By a landslide, Portland became the first east coast city to legalize marijuana Tuesday, in a measure that removes all penalties for small-quantity, adult marijuana possession, but does not decriminalize production or sale of pot.
And three Michigan cities passed measures to remove criminal punishment for marijuana possession, bringing the number of Michigan localities that have decriminalized marijuana to 14. In some of these localities, marijuana possession is still a civil infraction that typically carries a ticket and/or fine. But Lansing’s initiative, like Portland’s, removed all civil and criminal penalties.
These initiatives roll back local penalties for possessing less than 1, or less than 2.5 ounces of marijuana (depending on location), regardless of whether it is for medical or recreational use. But they leave residents vulnerable to not just federal prohibition, but existing state laws, which are more likely to impact small-time possessors. And they do not regulate sale or distribution of pot — a component viewed as key to driving out the black market. These initiatives are therefore viewed by many as primarily symbolic — building momentum for a state legalization movement. In Colorado, for example, several cities had legalized marijuana before the state initiative passed in 2012. And advocates plan to attempt passage of a state marijuana bill in Maine through the Legislature. If they can’t achieve that, they are aiming for a ballot initiative in 2016.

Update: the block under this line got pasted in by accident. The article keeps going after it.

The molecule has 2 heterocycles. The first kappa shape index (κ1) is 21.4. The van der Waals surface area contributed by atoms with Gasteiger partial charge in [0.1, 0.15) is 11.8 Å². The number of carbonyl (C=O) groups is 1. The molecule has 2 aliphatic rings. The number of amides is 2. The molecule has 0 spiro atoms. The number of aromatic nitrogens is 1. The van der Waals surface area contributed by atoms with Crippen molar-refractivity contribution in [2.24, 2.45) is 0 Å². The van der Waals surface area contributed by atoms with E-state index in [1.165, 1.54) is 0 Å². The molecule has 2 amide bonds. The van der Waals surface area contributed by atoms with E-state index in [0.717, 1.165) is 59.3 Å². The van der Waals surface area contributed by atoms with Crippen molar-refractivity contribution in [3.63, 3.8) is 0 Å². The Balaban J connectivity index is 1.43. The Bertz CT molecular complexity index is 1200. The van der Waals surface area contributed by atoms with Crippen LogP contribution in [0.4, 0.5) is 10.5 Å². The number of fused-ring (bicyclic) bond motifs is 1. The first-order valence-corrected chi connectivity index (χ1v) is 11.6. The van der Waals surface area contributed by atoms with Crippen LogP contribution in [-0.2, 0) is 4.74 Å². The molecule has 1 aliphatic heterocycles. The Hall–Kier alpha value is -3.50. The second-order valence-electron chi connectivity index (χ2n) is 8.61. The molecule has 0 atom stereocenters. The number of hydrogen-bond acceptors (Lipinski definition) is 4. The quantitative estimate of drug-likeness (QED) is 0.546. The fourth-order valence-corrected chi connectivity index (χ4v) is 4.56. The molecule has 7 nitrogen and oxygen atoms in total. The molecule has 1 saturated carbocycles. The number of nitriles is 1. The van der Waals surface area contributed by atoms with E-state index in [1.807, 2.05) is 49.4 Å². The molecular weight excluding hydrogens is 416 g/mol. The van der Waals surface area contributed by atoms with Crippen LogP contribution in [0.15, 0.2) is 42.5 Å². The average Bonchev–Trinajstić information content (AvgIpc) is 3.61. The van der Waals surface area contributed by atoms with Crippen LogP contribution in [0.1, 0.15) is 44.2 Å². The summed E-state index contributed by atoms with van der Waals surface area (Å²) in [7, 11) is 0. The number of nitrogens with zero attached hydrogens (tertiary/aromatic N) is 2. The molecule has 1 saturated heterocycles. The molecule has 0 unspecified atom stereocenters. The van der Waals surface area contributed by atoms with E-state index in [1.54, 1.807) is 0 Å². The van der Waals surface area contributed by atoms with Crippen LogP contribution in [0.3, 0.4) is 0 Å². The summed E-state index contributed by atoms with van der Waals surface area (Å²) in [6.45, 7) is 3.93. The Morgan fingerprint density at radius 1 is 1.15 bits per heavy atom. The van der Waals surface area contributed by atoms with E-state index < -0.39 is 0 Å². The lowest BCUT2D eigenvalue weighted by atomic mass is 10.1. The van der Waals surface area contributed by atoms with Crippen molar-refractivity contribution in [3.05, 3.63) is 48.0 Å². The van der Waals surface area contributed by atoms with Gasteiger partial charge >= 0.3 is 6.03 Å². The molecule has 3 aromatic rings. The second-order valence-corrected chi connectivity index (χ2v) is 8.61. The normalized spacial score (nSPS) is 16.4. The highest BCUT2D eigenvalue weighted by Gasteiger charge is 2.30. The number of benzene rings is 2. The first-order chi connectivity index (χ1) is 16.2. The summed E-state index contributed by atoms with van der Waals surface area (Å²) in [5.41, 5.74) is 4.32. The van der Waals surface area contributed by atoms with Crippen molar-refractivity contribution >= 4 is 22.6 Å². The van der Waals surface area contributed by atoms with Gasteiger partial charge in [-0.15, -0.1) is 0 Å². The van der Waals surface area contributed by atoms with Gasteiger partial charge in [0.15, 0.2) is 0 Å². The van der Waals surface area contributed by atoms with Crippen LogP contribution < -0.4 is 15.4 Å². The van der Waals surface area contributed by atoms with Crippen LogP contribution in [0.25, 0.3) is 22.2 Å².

In Colorado, a measure to tax marijuana at 25 percent passed easily — capping off the regulatory scheme for recreational marijuana in the state. On top of that, several jurisdictions voted to impose their own local sales taxes on marijuana.